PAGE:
Takeaways from The Wikipedia Revolution

I’ve been reading Andrew Lih’s 2009 book The Wikipedia Revolution and finding it still has some great insights about how the encyclopedia got started and the encyclopedia’s key philosophical underpinnings.

Here are some key takeaways thus far with the relevant page numbers in case anyone else is interested:

  • Freedom of Cyberspace. “The tech elite who first developed the Internet believed strongly in the freedom of cyberspace, in both aspects of ‘free’–free as in beer, and free as in freedom. Wikipedia continues that tradition by being disseminated widely and linked to extensively on the Internet.” p. 5
  • NPOV. “Wikipedia founder Jimmy Wales refers to having a ‘neutral point of view’ (NPOV) as the community’s only ‘nonnegotiable’ policy, which ‘attempts to present ideas and facts in such a fashion that both supporters and opponents can agree.” p. 6 (Question: Is this sort of like Wikipedians saying that the only thing they don’t tolerate is intolerance?)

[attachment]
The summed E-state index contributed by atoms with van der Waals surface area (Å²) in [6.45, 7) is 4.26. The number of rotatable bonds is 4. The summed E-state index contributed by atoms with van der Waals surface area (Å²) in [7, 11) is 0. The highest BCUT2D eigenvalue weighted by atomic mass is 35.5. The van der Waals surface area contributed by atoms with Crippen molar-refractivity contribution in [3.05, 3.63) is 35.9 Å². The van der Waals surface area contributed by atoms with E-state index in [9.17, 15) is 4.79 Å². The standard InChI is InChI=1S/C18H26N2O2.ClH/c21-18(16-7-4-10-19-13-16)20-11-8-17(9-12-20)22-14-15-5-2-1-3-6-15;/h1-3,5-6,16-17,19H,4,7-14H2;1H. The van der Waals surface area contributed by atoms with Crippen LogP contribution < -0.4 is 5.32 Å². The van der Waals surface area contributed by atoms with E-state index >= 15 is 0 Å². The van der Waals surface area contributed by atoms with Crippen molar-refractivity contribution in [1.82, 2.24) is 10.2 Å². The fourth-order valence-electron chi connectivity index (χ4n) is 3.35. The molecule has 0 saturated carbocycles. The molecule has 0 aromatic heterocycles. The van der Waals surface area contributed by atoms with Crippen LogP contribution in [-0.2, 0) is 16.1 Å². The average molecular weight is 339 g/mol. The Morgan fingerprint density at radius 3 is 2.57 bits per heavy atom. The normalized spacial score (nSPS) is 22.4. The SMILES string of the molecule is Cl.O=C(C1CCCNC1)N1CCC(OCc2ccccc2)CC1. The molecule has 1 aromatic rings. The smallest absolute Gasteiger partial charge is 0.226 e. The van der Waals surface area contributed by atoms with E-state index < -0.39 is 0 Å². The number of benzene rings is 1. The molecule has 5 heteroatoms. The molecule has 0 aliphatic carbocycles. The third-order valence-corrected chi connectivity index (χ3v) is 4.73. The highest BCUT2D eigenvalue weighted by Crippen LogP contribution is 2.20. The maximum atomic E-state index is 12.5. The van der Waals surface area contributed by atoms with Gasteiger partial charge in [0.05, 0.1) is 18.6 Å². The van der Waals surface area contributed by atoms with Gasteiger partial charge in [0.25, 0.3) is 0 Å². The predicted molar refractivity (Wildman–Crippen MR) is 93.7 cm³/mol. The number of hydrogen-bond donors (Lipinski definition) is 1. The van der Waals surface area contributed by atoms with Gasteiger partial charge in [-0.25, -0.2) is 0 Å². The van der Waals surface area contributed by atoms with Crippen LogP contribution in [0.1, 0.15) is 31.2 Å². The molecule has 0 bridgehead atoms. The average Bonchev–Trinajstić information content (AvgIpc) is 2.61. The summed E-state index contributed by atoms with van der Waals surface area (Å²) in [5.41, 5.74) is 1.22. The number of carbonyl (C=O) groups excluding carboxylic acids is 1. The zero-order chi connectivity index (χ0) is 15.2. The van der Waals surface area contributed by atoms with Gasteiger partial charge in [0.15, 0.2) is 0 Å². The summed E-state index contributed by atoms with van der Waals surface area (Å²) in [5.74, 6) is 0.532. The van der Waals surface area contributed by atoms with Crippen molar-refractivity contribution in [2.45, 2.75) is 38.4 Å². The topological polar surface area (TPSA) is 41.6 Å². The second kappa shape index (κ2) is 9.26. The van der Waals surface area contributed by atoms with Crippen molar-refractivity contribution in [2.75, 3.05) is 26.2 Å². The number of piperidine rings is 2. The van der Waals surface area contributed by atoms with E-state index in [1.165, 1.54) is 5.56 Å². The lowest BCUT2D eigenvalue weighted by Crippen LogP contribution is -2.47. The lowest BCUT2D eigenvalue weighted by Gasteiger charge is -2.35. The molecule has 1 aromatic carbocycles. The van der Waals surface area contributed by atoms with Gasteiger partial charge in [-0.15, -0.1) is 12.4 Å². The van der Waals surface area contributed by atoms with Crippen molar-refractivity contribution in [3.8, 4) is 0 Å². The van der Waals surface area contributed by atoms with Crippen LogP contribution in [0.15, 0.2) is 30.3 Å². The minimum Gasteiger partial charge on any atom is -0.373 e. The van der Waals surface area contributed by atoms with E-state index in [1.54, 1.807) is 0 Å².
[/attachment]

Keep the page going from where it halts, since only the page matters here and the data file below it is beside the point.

• Co-Labor; Single Common Article Entry. “The founders of Wikipedia had an impetus to be ‘co-labor instead of anti-labor,’ to prevent separate agendas splitting the site into polarized factions. Therefore, it was decided early on that there could be only one version of each article presented at any single time. Participants had to work toward a single common article entry. Differing parallel versions of an article on [[Islam]] would serve no one well–it would simply be too easy for factions to go off in their own biased corners.” p. 6
  • Learning Through Editing. “For many Wikipedians, the act of participating in article making is also an example of learning. This is a dynamic most outside readers don’t often see or experience. Writing about subjects while abiding by Wikipedia’s neutral point of view (NPOV) requires research, critical thinking, and weighing the facts. Contributors often find themselves learning by editing, simply because they are required to cite sources, read others’ contributions, and decide how the article can be reshaped or balanced to adhere to NPOV.” – p. 111
  • The Non-Negotiable Policy. “Neutral Point of View (NPOV) is the only nonnegotiable policy in Wikipedia, according to Jimmy Wales. It’s what makes people work together: converging while collaborating.” – p. 113
  • Motivations of Wikipedians. Lih cites Yale law professor Yochai Benkler’s theory of commons-based peer production. “He asserts the motivation comes from two main things other than money: the ‘socio-psychological’ reward of interacting with others, and the ‘hedonic’ personal gratification of the task.” Note: Hedonic means enjoyment and pleasure; that is, Wikipedians edit because they like it. – p. 109